Joanie Madden is the Grammy Award winning whistle and flute player who has been the leader of Cherish the Ladies since its inception. Born in New York of Irish parents, she is the second oldest of seven children raised in a musical household; her mother Helen, a dancer of traditional sets hails from Miltown Malbay, County Clare and her father Joe, an All-Ireland Champion on the accordion, comes from Portumna in East Galway.
Joanie received her musical training early in life listening to her father and his friends play music at family gatherings and social events. She began taking lessons from Jack Coen, and within a few short years she had won both the world Championship on the concert flute and whistle. During that time, Joanie also became the first American to win the coveted Senior All-Ireland Championship on the whistle.
She has many awards and citations to her credit including; the youngest member inducted into the Irish-American Musicians Hall of Fame, recipient of the Wild Geese Award, voted one of the Top 100 Irish-Americans in the country and Traditional Musician of the Year, all for her contributions to promoting and preserving Irish culture in America.
She is in constant demand as a studio musician and has performed on over a hundred albums running the gamut from Pete Seeger to Sinead O'Connor. Joanie has played on three Grammy award-winning albums and her involvement on the Hearts of Space labels' "Celtic Twilight" CD led to a platinum album with over 1,000,000 sales. In the past year she has toured with the Eagles' Don Henley and was also a featured soloist on the final Lord of the Rings soundtrack.
She has recorded three highly successful solo albums; "A Whistle on the Wind", "Song of the Irish Whistle" (named the most successful whistle album in history selling over 280,000 copies) and "Song of the Irish Whistle 2".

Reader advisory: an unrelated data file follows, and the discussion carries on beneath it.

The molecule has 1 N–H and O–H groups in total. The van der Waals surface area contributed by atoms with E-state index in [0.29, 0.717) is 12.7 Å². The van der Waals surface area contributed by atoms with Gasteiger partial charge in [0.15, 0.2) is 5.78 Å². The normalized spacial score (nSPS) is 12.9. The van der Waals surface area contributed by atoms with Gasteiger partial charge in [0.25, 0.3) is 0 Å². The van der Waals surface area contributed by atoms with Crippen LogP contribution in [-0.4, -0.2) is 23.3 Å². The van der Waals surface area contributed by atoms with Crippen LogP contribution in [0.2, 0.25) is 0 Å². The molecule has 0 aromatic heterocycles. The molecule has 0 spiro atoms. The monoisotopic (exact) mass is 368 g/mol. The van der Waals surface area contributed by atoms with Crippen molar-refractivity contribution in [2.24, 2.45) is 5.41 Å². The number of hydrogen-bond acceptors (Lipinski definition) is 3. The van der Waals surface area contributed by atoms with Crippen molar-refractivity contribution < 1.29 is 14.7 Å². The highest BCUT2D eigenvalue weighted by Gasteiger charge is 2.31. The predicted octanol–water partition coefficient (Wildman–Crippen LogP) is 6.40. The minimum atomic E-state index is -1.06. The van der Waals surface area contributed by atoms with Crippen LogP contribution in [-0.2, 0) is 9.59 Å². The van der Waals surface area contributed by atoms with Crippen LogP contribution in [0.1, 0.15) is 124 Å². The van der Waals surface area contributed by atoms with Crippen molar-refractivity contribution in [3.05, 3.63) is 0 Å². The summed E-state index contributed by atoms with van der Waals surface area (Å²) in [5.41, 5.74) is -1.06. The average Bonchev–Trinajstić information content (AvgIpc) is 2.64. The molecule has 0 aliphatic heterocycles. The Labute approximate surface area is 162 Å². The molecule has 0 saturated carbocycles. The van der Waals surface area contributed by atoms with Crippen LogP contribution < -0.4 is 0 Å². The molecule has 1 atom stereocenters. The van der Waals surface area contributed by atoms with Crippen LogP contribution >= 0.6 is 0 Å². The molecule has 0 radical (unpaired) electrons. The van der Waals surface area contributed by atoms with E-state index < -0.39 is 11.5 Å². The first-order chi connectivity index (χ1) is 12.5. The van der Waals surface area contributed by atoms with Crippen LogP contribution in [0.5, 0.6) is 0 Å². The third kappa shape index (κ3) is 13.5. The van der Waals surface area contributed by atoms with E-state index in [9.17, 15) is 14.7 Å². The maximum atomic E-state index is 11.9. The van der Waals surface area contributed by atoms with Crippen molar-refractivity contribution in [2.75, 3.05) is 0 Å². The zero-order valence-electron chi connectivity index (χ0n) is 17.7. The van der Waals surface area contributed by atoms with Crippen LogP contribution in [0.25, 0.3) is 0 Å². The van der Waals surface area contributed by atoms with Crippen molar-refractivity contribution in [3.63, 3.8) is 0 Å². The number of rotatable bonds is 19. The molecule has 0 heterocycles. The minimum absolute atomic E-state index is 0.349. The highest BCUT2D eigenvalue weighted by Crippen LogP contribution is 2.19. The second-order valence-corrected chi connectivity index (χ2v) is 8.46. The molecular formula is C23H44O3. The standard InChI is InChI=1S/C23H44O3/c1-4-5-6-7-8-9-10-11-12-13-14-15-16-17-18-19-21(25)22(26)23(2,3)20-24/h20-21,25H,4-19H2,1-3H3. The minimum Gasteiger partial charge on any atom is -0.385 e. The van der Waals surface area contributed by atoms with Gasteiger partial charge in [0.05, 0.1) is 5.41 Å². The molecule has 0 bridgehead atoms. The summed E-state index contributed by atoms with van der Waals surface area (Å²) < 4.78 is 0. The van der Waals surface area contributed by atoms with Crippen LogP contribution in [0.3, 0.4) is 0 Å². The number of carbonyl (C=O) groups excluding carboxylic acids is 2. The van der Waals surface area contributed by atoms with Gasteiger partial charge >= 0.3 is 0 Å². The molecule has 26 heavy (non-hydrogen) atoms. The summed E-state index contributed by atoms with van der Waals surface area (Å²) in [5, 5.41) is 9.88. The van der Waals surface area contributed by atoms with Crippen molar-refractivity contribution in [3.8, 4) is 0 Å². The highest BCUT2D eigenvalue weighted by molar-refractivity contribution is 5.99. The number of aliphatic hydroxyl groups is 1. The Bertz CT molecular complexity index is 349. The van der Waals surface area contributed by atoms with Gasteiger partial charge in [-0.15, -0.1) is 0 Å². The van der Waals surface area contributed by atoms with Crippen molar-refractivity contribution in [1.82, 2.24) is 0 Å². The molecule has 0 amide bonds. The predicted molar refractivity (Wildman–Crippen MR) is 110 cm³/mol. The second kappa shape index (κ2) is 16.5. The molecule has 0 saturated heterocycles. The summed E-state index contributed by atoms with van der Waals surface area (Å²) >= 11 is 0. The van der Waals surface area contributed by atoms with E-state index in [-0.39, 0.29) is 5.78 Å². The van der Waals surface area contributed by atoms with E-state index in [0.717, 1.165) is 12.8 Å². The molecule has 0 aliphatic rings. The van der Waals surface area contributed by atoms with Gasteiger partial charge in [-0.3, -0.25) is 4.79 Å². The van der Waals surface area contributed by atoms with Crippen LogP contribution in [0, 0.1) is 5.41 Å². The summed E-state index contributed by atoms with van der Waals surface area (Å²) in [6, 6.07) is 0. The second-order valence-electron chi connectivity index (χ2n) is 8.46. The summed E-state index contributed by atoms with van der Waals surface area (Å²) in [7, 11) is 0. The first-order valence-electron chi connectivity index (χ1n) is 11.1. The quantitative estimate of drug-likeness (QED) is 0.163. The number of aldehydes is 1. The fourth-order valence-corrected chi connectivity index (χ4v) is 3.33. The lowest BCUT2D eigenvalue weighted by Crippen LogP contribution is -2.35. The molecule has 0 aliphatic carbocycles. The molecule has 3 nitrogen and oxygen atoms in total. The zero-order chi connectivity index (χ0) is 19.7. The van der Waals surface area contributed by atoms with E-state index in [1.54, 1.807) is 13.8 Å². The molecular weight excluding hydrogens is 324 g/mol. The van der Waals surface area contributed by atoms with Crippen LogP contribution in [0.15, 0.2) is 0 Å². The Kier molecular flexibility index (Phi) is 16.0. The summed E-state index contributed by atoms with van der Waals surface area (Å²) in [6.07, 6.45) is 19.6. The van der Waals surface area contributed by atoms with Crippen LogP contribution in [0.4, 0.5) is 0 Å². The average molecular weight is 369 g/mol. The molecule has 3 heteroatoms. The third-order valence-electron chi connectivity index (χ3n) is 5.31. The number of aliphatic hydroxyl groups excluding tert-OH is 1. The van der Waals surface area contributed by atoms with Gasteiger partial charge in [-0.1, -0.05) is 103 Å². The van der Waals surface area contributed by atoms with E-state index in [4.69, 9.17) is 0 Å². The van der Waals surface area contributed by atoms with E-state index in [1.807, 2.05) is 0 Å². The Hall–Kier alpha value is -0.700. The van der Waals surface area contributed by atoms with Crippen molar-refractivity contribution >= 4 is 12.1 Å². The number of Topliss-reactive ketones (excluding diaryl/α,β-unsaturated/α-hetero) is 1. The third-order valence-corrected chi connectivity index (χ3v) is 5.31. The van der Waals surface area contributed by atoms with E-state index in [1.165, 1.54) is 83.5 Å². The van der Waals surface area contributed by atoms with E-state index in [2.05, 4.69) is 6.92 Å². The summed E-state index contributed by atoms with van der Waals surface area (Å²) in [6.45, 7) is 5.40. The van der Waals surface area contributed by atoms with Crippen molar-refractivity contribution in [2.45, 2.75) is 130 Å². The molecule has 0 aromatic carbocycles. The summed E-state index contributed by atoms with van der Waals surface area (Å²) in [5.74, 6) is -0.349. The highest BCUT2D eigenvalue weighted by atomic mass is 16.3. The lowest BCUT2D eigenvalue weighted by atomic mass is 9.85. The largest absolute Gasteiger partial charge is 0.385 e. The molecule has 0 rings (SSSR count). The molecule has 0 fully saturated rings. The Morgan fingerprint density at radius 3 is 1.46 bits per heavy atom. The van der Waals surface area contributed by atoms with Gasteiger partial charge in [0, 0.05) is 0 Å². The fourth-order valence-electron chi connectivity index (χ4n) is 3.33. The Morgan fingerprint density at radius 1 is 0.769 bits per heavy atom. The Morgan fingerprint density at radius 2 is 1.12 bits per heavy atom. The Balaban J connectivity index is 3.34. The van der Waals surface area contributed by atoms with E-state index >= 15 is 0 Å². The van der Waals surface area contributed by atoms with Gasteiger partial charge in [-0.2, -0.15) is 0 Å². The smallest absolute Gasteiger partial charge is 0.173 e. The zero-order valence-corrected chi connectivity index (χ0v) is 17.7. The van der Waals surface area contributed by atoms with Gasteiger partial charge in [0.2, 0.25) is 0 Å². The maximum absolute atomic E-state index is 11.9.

We had the opportunity to ask Joanie a few questions. Take a look at her thoughts on approaching rehearsals, her greatest influence, as well as advice for upcoming flutists.
1. How did you get involved in Irish music and how would you recommend someone to get involved who is interested but hasn’t had any exposure to it?
My parents emigrated from Ireland to come to America for a better way of life. I was fortunate to grow up in a house full of music! My father is a great accordion player who passed on his love of Irish music to all of his seven children. Because of my father, I was introduced to all the best Irish musicians living in America who encouraged me and helped me get into the music. I think if anyone wants to get into Irish music, it would start by listening to some of the greats so you can understand what you’re trying to sound like. One of my heroes would be Matt Molloy – a remarkable flute player. There are also many camps around the country that bring in fabulous teachers for week long workshops where style, technique and ornamentation are taught. I actually am the director of one such camp called Augusta Irish Heritage week in Elkins, West Virginia and if you want to check it out you can go to http://www.augustaheritage.com/
2. With writing your own music and with elements of improvisation, how does your band approach rehearsals?
In my group Cherish the Ladies, members live in Ireland, Canada, Scotland and the US –so, practicing is not very easy – but, we’re constantly touring with over 150 cities a year, so it kind of comes together on the road!
3. Who or what has been your greatest influence?
I would have to say Matt Molloy, Paddy Carty (a wooden flute boehm player) and when it comes to the whistle, Mary Bergin.
4. How did you choose Miyazawa as your flute of choice?
I was playing a gig in Greenwich Village when a man came up to me on the way out the door and handed me a card with his number on it and said he had to run, but was impressed with my flute playing and to give him a call sometime. His name was Jeff Weissman. I went out to meet Jeff to fix my flute and wound up buying a new flute! He gave me dozens of flutes to try – but, when I tried the Miyazawa – that was it, there was no turning back! The tone, the action and the feel of the flute was the best and although I have tried all different kinds of flutes, I have been playing and loving my Miya’s ever since!
5. If you had one piece of advice to give an upcoming flutist, what would you tell them?
You know, I’m a self taught flute player – and I’ve been making my living performing and playing Irish music for the last 23 years. My advice would be to do something you love and work very, very, very hard and you will succeed! Dreams are meant to be followed……